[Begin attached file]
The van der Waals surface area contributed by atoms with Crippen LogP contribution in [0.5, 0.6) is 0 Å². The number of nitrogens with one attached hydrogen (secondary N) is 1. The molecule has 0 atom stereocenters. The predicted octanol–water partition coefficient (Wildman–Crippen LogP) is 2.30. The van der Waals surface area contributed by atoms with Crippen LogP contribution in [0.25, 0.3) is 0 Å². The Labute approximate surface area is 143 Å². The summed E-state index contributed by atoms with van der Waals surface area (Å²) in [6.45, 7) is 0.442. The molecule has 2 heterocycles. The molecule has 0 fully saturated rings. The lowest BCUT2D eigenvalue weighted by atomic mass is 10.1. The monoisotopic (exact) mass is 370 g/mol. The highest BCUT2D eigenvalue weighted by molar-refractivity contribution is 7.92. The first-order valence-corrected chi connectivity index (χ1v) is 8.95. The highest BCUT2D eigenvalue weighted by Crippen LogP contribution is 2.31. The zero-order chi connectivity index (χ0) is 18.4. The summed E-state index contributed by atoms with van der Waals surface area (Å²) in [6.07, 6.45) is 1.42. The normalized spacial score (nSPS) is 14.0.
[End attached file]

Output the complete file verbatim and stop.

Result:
The van der Waals surface area contributed by atoms with Crippen LogP contribution in [0.5, 0.6) is 0 Å². The number of nitrogens with one attached hydrogen (secondary N) is 1. The molecule has 0 atom stereocenters. The predicted octanol–water partition coefficient (Wildman–Crippen LogP) is 2.30. The van der Waals surface area contributed by atoms with Crippen LogP contribution in [0.25, 0.3) is 0 Å². The Labute approximate surface area is 143 Å². The summed E-state index contributed by atoms with van der Waals surface area (Å²) in [6.45, 7) is 0.442. The molecule has 2 heterocycles. The molecule has 0 fully saturated rings. The lowest BCUT2D eigenvalue weighted by atomic mass is 10.1. The monoisotopic (exact) mass is 370 g/mol. The highest BCUT2D eigenvalue weighted by molar-refractivity contribution is 7.92. The first-order valence-corrected chi connectivity index (χ1v) is 8.95. The highest BCUT2D eigenvalue weighted by Crippen LogP contribution is 2.31. The zero-order chi connectivity index (χ0) is 18.4. The summed E-state index contributed by atoms with van der Waals surface area (Å²) in [6.07, 6.45) is 1.42. The normalized spacial score (nSPS) is 14.0.